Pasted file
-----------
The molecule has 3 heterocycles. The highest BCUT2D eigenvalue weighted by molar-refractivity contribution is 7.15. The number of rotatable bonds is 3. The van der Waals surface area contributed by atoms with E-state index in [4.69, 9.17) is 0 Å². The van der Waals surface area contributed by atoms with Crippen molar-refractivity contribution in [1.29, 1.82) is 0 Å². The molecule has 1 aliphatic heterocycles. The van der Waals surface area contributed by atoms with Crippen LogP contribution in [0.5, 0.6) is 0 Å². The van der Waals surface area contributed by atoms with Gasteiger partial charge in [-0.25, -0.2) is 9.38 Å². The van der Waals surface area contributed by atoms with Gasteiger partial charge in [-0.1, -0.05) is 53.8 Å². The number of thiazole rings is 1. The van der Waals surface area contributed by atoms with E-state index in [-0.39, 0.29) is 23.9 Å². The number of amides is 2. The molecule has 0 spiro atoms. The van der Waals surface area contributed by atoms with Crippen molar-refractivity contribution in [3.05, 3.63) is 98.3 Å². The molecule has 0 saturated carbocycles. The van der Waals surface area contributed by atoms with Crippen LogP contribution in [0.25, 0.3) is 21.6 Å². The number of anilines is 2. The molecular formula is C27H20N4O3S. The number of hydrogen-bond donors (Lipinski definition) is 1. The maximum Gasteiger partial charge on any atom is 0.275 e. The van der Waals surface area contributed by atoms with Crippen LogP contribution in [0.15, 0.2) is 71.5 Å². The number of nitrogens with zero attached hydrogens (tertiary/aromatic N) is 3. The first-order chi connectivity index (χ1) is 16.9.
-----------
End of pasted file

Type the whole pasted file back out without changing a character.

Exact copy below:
The molecule has 3 heterocycles. The highest BCUT2D eigenvalue weighted by molar-refractivity contribution is 7.15. The number of rotatable bonds is 3. The van der Waals surface area contributed by atoms with E-state index in [4.69, 9.17) is 0 Å². The van der Waals surface area contributed by atoms with Crippen molar-refractivity contribution in [1.29, 1.82) is 0 Å². The molecule has 1 aliphatic heterocycles. The van der Waals surface area contributed by atoms with Crippen LogP contribution in [0.5, 0.6) is 0 Å². The van der Waals surface area contributed by atoms with Gasteiger partial charge in [-0.25, -0.2) is 9.38 Å². The van der Waals surface area contributed by atoms with Gasteiger partial charge in [-0.1, -0.05) is 53.8 Å². The number of thiazole rings is 1. The van der Waals surface area contributed by atoms with E-state index in [-0.39, 0.29) is 23.9 Å². The number of amides is 2. The molecule has 0 spiro atoms. The van der Waals surface area contributed by atoms with Crippen molar-refractivity contribution in [3.05, 3.63) is 98.3 Å². The molecule has 0 saturated carbocycles. The van der Waals surface area contributed by atoms with Crippen LogP contribution in [0.25, 0.3) is 21.6 Å². The number of anilines is 2. The molecular formula is C27H20N4O3S. The number of hydrogen-bond donors (Lipinski definition) is 1. The maximum Gasteiger partial charge on any atom is 0.275 e. The van der Waals surface area contributed by atoms with Crippen LogP contribution in [0.15, 0.2) is 71.5 Å². The number of nitrogens with zero attached hydrogens (tertiary/aromatic N) is 3. The first-order chi connectivity index (χ1) is 16.9.